Okri, whose formative years were after Nigerian independence, had different concerns. He preferred opening the lens through which he looked at the world a bit wider, giving his imagination total freedom to reflect on larger issues in the world, not just on his little corner in Africa.
Today, he still stands by this conviction.
“I feel that it’s necessary, as a writer, to look at the conditions of the world in which I find myself. I think it’s important to look at Europe, look at America, to look at the imaginative sphere of the world we live in as well as look at Africa.
"I think that’s an important freedom for the writer to have, because an African writer is also affected by the world.”
For Okri, situating the African writer in the larger global context would eliminate the tendency of African literature – and indeed the [African] continent’s – of being insular.
“One of Africa’s weaknesses is that we are too inward-looking. When the world comes to us, we are completely unprepared as to what it is we are dealing with. We don’t know the psychology of the people we are dealing with.
"We don’t know the history of their intentions. But we should, because we are modern nation states. We should try to understand everything.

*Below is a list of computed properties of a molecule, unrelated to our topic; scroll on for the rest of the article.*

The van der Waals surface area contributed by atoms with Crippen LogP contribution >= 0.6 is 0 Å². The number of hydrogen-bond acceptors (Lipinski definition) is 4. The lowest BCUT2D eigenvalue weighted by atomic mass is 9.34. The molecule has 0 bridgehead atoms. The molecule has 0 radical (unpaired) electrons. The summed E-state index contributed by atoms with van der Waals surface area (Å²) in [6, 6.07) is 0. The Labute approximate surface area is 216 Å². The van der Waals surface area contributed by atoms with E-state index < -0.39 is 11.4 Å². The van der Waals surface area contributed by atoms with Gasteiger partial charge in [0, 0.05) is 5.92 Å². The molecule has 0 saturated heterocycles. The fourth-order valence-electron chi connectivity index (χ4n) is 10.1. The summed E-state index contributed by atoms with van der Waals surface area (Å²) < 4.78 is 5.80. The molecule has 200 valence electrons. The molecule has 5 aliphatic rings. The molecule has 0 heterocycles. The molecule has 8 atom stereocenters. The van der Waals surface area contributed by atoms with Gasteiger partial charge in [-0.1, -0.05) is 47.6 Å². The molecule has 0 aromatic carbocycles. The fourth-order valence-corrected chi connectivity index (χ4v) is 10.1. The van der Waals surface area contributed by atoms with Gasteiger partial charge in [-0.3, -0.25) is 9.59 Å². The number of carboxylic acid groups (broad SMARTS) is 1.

"So when a writer writes about the world, it’s very important information to African nations and to their readers at home and abroad.”
As a result of giving his imagination free reign, Okri can be regarded as a ‘trans-boundary’ writer.
“One of the important things a writer does is to constantly show you that you are in one place but intermingling with all places at the same time.
"The realm of the imagination has no boundaries. That’s the freest part of us - it constantly reminds us that we are bigger than the space we inhabit,” Okri says.
So much has been said on many platforms about the proliferation of new talented names on the African literary scene. What’s Okri’s assessment of the current African writing scene? Is he happy with the quality of output?
A pause. Then a torrent.
“I think there’s cause for celebration in the sheer quantity of gifted young writers. But I like to delay my celebrations till the seed has become a tree. So, there are a lot of gifted writers dealing with secular themes of our times – poverty, exile, women’s issues, travel.
"I don’t see very many new themes, new angles, but I see good stories. What I would like is a surprise of a completely new vision, a new tone of voice. There are one or two writers who have immense promise, but I won’t mention them just yet.